For the average home buyer, dollar homes aren’t truly feasible. In most cases, they would need to set up a non-profit organization and operate it prior to the purchase.  All of this and more is covered in greater detail in A Real Estate Guide for Veterans.


Whether you’re looking for home buying help for veterans in Chicago IL, home buying help for veterans in Norfolk City, VA, or anywhere across the U.S. consider picking up a copy of A Real Estate Guide for Veterans to gain important insight and tips into making your first home your best purchase.

5 Of The Best Cities For Veterans

In A Real Estate Guide for Veterans, It’s detailed how to find your next home as a former United States service member. Once you return from your final tour, it can be a conundrum figuring out where to go next. The U.S. is a big place, filled with different people who comprise different communities. If you’re looking for a place to settle down as a veteran, here are 5 of the best cities to pick from.


  1. Virginia Beach, VA- Neptune City is filled with beautiful properties minutes from some of the best shorelines the country has to offer. The peace and serenity of the area is a definite advantage to living here; there is a large concentration of both veterans and active servicemembers. As of 2015, there are nearly 60,000 veterans estimated to be living in the area with an unemployment rate for veterans well below the national average at 6.1%. There are five VA health facilities within 50 miles of the metropolitan area, and vets in the area have the second highest median income in the country.
  2. San Antonio, TX- The lone star state is home to over 100,000 veterans. The dry heat and excellent food options are two reasons to find a home near the Alamo. With fifteen VA health facilities within 50 miles of the city and excellent school districts, San Antonio is one of the best places in the country to start a family as a veteran.
  3. Washington, D.C- The nation’s capital never sleeps, but it does offer a few compelling reasons to settle down as a retired service member. With the highest number of local military installations at 19 and the highest number of local VA health facilities with 25 it’s a bustling community, but one that vets can feel at home in. Best of all, Washington boasts the highest median income for veterans in the country.
  4. San Diego, CA- The year-round climate and beautiful skyline make compelling reasons to visit America’s Finest City. The concentration of jobs, veterans and active-duty military make compelling reasons to stay. San Diego is home to the largest combined population of veterans and active military. There are eight VA benefits facilities and twelve VA health facilities nearby the city. Median Income is over $40,000 for those who have retired from the military.
  5. Oklahoma City, OK- The Big Friendly is home to great barbecue and hospitable communities. There are three VA benefits facilities local to the area, but the biggest reason to give OKC a look is that it boasts the lowest unemployment rate for veterans in the nation.


Whether you’re finding your first or last home, as a member of the military, you’re entitled to certain benefits that you might not even be aware of. If you’re looking to find the best way to find a home in one of these or other communities, consider picking up A Real Estate Guide for Veterans.


5 Cities Where You Can Still Buy A Home For Cheap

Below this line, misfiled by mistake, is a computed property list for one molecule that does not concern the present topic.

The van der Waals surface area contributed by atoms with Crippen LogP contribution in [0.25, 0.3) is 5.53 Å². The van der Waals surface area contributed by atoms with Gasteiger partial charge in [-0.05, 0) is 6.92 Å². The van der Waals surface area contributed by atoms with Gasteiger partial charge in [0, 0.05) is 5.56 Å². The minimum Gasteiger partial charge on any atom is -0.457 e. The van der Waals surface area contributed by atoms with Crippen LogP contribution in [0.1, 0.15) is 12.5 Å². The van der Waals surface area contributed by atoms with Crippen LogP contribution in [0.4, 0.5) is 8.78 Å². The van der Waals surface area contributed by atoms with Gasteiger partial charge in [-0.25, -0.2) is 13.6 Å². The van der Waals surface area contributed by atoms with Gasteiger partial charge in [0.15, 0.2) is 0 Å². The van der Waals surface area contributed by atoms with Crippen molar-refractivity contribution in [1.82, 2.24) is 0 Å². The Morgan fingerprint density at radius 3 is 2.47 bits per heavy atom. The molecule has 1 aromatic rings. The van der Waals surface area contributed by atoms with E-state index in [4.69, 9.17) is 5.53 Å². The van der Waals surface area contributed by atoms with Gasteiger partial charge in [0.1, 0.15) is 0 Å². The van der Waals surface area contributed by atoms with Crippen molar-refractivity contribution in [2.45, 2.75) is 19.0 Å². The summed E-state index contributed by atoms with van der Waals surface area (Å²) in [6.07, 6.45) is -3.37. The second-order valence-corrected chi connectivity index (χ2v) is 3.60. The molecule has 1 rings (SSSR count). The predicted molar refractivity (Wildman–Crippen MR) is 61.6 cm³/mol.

In the recently revised edition of A Real Estate Guide for Veterans, Joseph W. Gaul details the specifics of transitioning into home ownership, as you transition into civilian life. Of course, owning a home is different all around the country. The process of finding your first house can take you to interesting places. Deciding where you want to settle down is the first part of finding your next home.


Here are 5 cities where you can still buy a home for cheap.


  1. Atlanta- Home to both Martin Luther King Jr. and Jimmy Carter, Atlanta still boasts low property prices and an average mortgage interest rate of 4.09%. If you’re a fan of warm weather, purchasing a home in Atlanta is extremely cost-effective with a median home price of less than $160,000. Atlanta holds the third largest concentration of Fortune 500 companies in the U.S. and features companies like AT&T and Delta Air Lines.
  2. Cleveland- Home to the Rock and Roll Hall of Fame, along with the creators of Superman, Cleveland is one of the most affordable places to purchase a home in America. The city is home to The Cleveland Clinic, a number of University Hospitals anda large amount ofgovernment jobs. With 30-year mortgage interest rates of 4.05% and median home prices just above $120,00, Cleveland is a compelling argument to settle down in Ohio.
  3. Tampa- Home to two major sports teams and warm weather year-round, Tampa is another place to find a house with low property prices. Citigroup, Publix SuperMarketsand Verizon Communications are all major companies in the city that employ thousands of residents. The metropolitan area has a median home price of $160,000 and an average 30-year mortgage interest rate of 4.13%.
  4. Houston- Beyonce’s hometown, Houston is one of the leading places in the U.S. to start a family. The city possesses the second largest concentration of Fortune 500 companies (behind only New York) in America and is the number one city for job creation in the country. With 30-year mortgage interest rates of 4.09% and median home prices just below $200,000, Houston is a good reason to make thelonestarstate your new home.
  5. Philadelphia- The Birthplace of Liberty is one of the largest metropolitan hubs in the country. Philadelphia’s major employers include University of Pennsylvania, Comcast, US Airways and Temple University. With a 30-year mortgage interest rate of 4.14% and a median home price below $215,000, Philly is one of the best places in the country to start a family.


Of course, if you want to know more about the housing market, and gain insightful tips into buying your first home, check out A Real Estate Guide for Veterans.